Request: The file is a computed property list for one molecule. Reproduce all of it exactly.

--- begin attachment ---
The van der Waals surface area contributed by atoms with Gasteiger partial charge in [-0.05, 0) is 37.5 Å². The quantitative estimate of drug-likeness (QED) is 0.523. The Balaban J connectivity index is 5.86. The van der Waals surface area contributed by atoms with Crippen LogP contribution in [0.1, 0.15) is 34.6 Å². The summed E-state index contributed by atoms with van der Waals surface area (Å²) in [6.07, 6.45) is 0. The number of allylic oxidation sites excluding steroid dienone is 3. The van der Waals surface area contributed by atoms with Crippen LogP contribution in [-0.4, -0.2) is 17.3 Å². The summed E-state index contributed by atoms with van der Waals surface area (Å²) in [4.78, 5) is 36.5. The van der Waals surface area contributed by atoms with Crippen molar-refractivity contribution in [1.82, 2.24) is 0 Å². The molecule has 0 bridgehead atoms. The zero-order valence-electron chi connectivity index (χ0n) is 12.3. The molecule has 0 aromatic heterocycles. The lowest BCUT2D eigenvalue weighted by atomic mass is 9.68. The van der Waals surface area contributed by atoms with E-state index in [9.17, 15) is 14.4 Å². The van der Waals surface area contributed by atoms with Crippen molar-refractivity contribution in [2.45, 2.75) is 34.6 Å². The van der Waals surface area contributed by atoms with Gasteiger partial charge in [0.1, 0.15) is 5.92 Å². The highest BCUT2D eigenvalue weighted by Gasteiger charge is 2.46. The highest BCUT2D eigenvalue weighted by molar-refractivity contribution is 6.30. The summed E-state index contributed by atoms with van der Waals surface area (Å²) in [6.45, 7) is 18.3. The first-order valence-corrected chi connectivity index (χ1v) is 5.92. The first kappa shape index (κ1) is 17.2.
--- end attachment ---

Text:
The van der Waals surface area contributed by atoms with Gasteiger partial charge in [-0.05, 0) is 37.5 Å². The quantitative estimate of drug-likeness (QED) is 0.523. The Balaban J connectivity index is 5.86. The van der Waals surface area contributed by atoms with Crippen LogP contribution in [0.1, 0.15) is 34.6 Å². The summed E-state index contributed by atoms with van der Waals surface area (Å²) in [6.07, 6.45) is 0. The number of allylic oxidation sites excluding steroid dienone is 3. The van der Waals surface area contributed by atoms with Crippen LogP contribution in [-0.4, -0.2) is 17.3 Å². The summed E-state index contributed by atoms with van der Waals surface area (Å²) in [4.78, 5) is 36.5. The van der Waals surface area contributed by atoms with Crippen molar-refractivity contribution in [1.82, 2.24) is 0 Å². The molecule has 0 bridgehead atoms. The zero-order valence-electron chi connectivity index (χ0n) is 12.3. The molecule has 0 aromatic heterocycles. The lowest BCUT2D eigenvalue weighted by atomic mass is 9.68. The van der Waals surface area contributed by atoms with E-state index in [9.17, 15) is 14.4 Å². The van der Waals surface area contributed by atoms with Crippen molar-refractivity contribution in [2.45, 2.75) is 34.6 Å². The van der Waals surface area contributed by atoms with Gasteiger partial charge in [0.1, 0.15) is 5.92 Å². The highest BCUT2D eigenvalue weighted by Gasteiger charge is 2.46. The highest BCUT2D eigenvalue weighted by molar-refractivity contribution is 6.30. The summed E-state index contributed by atoms with van der Waals surface area (Å²) in [6.45, 7) is 18.3. The first-order valence-corrected chi connectivity index (χ1v) is 5.92. The first kappa shape index (κ1) is 17.2.